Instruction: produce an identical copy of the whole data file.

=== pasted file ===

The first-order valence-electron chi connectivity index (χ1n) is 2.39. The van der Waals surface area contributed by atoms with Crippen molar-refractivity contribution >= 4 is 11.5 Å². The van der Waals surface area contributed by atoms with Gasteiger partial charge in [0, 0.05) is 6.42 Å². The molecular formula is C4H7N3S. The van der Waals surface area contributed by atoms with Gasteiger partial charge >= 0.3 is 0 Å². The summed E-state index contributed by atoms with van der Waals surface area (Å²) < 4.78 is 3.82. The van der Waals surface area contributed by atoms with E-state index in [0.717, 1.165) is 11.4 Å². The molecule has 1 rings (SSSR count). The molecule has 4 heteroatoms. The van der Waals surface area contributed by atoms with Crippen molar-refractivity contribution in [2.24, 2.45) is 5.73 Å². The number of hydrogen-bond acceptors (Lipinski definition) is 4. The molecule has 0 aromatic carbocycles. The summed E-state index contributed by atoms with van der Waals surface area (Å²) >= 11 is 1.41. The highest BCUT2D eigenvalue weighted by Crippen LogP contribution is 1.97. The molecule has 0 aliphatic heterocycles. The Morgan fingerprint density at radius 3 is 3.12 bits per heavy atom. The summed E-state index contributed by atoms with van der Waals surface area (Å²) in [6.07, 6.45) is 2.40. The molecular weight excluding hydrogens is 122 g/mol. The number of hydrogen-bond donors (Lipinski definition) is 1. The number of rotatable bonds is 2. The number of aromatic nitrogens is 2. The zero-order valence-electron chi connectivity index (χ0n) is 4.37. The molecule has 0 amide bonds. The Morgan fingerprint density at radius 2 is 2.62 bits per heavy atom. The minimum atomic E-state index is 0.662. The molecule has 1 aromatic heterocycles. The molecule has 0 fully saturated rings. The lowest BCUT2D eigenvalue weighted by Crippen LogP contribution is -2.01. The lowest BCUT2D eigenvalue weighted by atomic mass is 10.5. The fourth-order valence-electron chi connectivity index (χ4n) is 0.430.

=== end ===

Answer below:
The first-order valence-electron chi connectivity index (χ1n) is 2.39. The van der Waals surface area contributed by atoms with Crippen molar-refractivity contribution >= 4 is 11.5 Å². The van der Waals surface area contributed by atoms with Gasteiger partial charge in [0, 0.05) is 6.42 Å². The molecular formula is C4H7N3S. The van der Waals surface area contributed by atoms with Gasteiger partial charge >= 0.3 is 0 Å². The summed E-state index contributed by atoms with van der Waals surface area (Å²) < 4.78 is 3.82. The van der Waals surface area contributed by atoms with E-state index in [0.717, 1.165) is 11.4 Å². The molecule has 1 rings (SSSR count). The molecule has 4 heteroatoms. The van der Waals surface area contributed by atoms with Crippen molar-refractivity contribution in [2.24, 2.45) is 5.73 Å². The number of hydrogen-bond acceptors (Lipinski definition) is 4. The molecule has 0 aromatic carbocycles. The summed E-state index contributed by atoms with van der Waals surface area (Å²) >= 11 is 1.41. The highest BCUT2D eigenvalue weighted by Crippen LogP contribution is 1.97. The molecule has 0 aliphatic heterocycles. The Morgan fingerprint density at radius 3 is 3.12 bits per heavy atom. The summed E-state index contributed by atoms with van der Waals surface area (Å²) in [6.07, 6.45) is 2.40. The molecular weight excluding hydrogens is 122 g/mol. The number of hydrogen-bond donors (Lipinski definition) is 1. The number of rotatable bonds is 2. The number of aromatic nitrogens is 2. The zero-order valence-electron chi connectivity index (χ0n) is 4.37. The molecule has 0 amide bonds. The Morgan fingerprint density at radius 2 is 2.62 bits per heavy atom. The minimum atomic E-state index is 0.662. The molecule has 1 aromatic heterocycles. The molecule has 0 fully saturated rings. The lowest BCUT2D eigenvalue weighted by Crippen LogP contribution is -2.01. The lowest BCUT2D eigenvalue weighted by atomic mass is 10.5. The fourth-order valence-electron chi connectivity index (χ4n) is 0.430.